6m 25s
    18. Sharpening an archival photograph
      7m 7s
    19. Creating an edge mask
      8m 29s
    20. Making a High Pass sandwich
      7m 46s
    21. Applying the edge mask
      6m 2s
    22. Customizing your sharpening effect
      4m 6s
  4. 2h 3m
    1. Channel Mixer, I am your father!
      1m 39s
    2. Three ways to gray
      7m 49s
    3. Meet the Channel Mixer
      8m 26s
    4. Mixing a custom black-and-white image
      7m 10s
    5. Creating a professional-level sepia tone
      5m 36s
    6. Employing the Black & White command
      8m 1s
    7. Extreme channel mixing
      4m 50s
    8. The infrared photography effect
      6m 43s
    9. Taking shadows to the brink of black
      3m 56s
    10. Elevating highlights, leeching saturation
      5m 58s
    11. Deepening a black-and-white sky
      5m 49s
    12. Infusing luminance levels with color
      5m 44s
    13. Creating an opposing colorization scheme
      4m 58s
    14. Bolstering contrast with the Green channel
      5m 37s
    15. A tiny improvement to a terrific technique
      7m 39s
    16. The simple (but wrong) approach to red-eye correction
      6m 39s
    17. Channel-mixing red pupils
      9m 18s
    18. The expert approach to red-eye correction
      5m 20s
    19. Fixing problem coronas (pupil edges)
      8m 9s
    20. Making pupils match
      4m 8s
  5. 2h 33m
    1. Chops are dead; long live maskops
      1m 37s
    2. The Calculations command
      8m 16s
    3. Blue Screen blending
      7m 40s
    4. Refining the Blue Screen mask
      5m 53s
    5. Brushing away color fringing
      7m 24s
    6. Locking the transparency of a layer
      6m 22s
    7. Nondestructive layer painting
      7m 36s
    8. How the Add blend mode works
      8m 40s
    9. How the Subtract blend mode works
      6m 43s
    10. Focus, noise, and other masking challenges
      5m 33s
    11. The Add mode in action
      7m 51s
    12. The Subtract mode in action
      8m 25s
    13. Comparing two channels with Difference
      5m 24s
    14. Enhancing the contrast with Curves
      9m 11s
    15. Gathering details with Apply Image
      9m 43s
    16. Dodge highlights, burn shadows
      6m 6s
    17. Dodge and Burn in action
      8m 24s
    18. Painting in the scalp
      10m 1s
    19. Painting away the face and chin
      4m 53s
    20. Compositing complementary images
      4m 13s
    21. Multiply, Minimum, Blur, and Apply Image
      6m 40s
    22. Crafting the final composition
      7m 7s
  6. 1h 57m
    1. Mark of the Pen tool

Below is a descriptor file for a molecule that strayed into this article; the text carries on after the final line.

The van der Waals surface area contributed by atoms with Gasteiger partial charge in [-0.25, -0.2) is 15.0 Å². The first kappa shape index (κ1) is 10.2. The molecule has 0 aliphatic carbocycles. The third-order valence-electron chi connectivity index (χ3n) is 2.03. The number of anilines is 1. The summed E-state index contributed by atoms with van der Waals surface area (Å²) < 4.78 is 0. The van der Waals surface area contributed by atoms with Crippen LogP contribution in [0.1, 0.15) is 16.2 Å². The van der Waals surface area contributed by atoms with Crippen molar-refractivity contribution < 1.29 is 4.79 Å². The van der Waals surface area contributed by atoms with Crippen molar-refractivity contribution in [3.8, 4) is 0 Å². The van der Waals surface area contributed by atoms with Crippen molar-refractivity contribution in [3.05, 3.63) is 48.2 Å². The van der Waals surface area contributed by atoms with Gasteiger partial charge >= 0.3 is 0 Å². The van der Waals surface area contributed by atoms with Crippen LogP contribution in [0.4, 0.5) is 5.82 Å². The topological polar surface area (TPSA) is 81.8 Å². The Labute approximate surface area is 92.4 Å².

1m 35s
    2. The big paths project overview
      6m 51s
    3. How to make a path
      8m 25s
    4. Corner points and freeform polygons
      8m 6s
    5. Editing paths with the arrow tools
      5m 2s
    6. Adding and deleting endpoints
      5m 15s
    7. Adding and deleting interior points
      6m 6s
    8. Converting a path to a selection
      3m 35s
    9. Converting a path to a mask
      6m 38s
    10. Smooth points and control handles
      8m 57s
    11. Making cusp points
      6m 0s
    12. Combining paths in a vector mask
      7m 55s
    13. Turning a path into a shape layer
      8m 57s
    14. Combining paths to make a layer mask
      7m 52s
    15. Mixing layer and vector masks
      10m 14s
    16. Editing character outlines as paths
      8m 39s
    17. Using the Convert Point tool
      7m 8s
  7. 3h 17m
    1. Where there's a will, there's a way
      1m 18s
    2. Masking natural cast shadows
      4m 10s
    3. Applying the cast show
      4m 2s
    4. Creating a difference mask
      3m 7s
    5. Applying an arbitrary map
      3m 50s
    6. Making the flesh mask
      7m 17s
    7. Roughing in an object mask
      6m 49s
    8. Drawing missing details with the Lasso tool
      4m 7s
    9. Combining flesh and object masks
      3m 53s
    10. Amplifying the cast shadow
      4m 10s
    11. Selectively choking edges
      3m 58s
    12. Power duplication in Photoshop
      7m 9s
    13. Masking blond hair
      5m 48s
    14. Using Levels to mask iterations
      3m 14s
    15. Drawing an iteration boundary
      4m 55s
    16. Merging the best of two Levels iterations
      4m 4s
    17. More fun with Dodge and Burn
      6m 14s
    18. Fixing edges with the Pen and Stamp tools
      7m 29s